From the brochure, “The exhibit offers a journey through Urs Fischer’s artistic career from the nineties to today.  His work, characterized by humor, penchant for paradox and virtuosity of execution, employes simultaneously an extraordinary diversity of media and materials.  It calls into question the history of art and sculpture, our relationship to the body, the notion of time and the status of the object.”  Our favorites include “Untitled”,  two men in candle wax allowing visitors to witness the transformation as the flame burns (the head representing Fischer himself had fallen into his hands when we were there) and the idea of the importance of all processes of transformation, the body’s endurance and duration of artwork; Jeff Koons monumental pink “Balloon Dog” (which is used to contrast a nearby Fischer work);  “A Light Sigh is the Sound of my Life”,  an enormous sphere, slowly rotating on itself made of different materials (what looked like skin and hair). My daughter also gave a thumbs up to the “floating” cigarette box  hung by a thin wire from the ceiling while the naked professional model/woman in the “Necrophonia” room was a surprise.

Eating at GustaPizza, Florence

Near Piazza Santo Spirito in Florence I ate some of the best pizza I’ve had in central and northern Italy. Our friend who lives in the area introduced it to us. Delicious and affordable,  my pizza came with rucola and grana (above) while the kids had Margherita. If you are traveling in the area this summer, this casual restaurant is not to miss.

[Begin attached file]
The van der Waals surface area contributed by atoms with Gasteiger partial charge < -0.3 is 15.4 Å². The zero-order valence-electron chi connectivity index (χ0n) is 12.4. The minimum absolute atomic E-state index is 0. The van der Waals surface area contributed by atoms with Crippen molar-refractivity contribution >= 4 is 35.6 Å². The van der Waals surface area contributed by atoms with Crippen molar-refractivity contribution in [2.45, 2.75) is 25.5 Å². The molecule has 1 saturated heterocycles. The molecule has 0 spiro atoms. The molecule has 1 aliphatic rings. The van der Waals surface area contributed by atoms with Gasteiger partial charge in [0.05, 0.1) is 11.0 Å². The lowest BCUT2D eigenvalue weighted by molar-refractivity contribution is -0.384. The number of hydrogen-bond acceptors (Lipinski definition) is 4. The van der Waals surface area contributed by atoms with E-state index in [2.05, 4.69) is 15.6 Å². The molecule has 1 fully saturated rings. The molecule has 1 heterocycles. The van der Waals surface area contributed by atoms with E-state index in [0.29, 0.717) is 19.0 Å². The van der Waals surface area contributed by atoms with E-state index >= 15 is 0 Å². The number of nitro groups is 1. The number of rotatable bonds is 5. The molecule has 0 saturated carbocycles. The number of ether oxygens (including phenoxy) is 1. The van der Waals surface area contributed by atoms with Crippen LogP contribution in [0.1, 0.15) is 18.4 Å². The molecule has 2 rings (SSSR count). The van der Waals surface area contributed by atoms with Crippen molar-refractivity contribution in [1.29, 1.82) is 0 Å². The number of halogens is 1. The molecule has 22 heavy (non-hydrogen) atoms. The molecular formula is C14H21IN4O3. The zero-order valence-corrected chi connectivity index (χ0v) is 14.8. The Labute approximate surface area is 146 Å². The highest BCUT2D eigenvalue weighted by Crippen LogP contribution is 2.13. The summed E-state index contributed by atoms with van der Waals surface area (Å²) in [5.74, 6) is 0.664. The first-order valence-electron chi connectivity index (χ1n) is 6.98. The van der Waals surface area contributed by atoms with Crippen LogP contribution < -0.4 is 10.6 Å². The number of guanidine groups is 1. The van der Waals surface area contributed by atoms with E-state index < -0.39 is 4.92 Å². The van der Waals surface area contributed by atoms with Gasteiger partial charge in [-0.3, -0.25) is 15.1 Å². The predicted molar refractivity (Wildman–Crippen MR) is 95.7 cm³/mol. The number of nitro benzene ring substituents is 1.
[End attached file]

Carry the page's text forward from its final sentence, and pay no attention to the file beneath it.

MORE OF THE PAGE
Renting a motorboat, Lago di Garda

All the years we lived on the lake, while we enjoyed its stunning water by ferry-boat and swimming, it’s hard to believe we never rented a boat. On the lungolago in our old village of Toscolano Maderno, you can rent a motor boat for an hour for 75 euros. While a splurge for us, the kids agree it was one of the best activities we chose to do on the trip. The views of the villas and castles and mountains lining the coast are best experienced by boat. The boats go fast enough to feel the thrill of bumping over small waves and wind through the hair.

earth day air drying

In the past I’ve posted about good habits I picked up abroad that I’ve stuck with.

Today, I put one into action for Earth Day. Our temperatures have warmed up sufficiently to begin air drying my family’s clothes again. 

Years ago you would have heard me complaining about the lack of dryers found in Italy, particularly in winter when clothes took over the house, placed on top of water heaters to dry. But today I fully appreciate doing without some American “luxuries” and reap the many benefits of hangdrying clothes.

Your clothes feel better. Your clothes smell better. Your clothes will iron easier. And… they will last longer.

Not to mention, you feel fantastic sucking up less of Mother Earth’s energy in the form of a dryer.

Happy Earth Day from Bringing Travel Home! Are you doing anything special today to honor Mother Earth?

french parenting lessons

Last week I discovered the Wall Street Journal article “Why French Parents are Superior,” by American expat, journalist and author Pamela Druckerman. It wasn’t more than two paragraphs down when my head began shaking up and down uncontrollably – like a marionette doll at the Luxembourg Gardens – in agreement and recollection from my time abroad.  The article discussed her book released last week,”Bringing up Bebe: One American Mother Discovers the Wisdom of French Parenting.”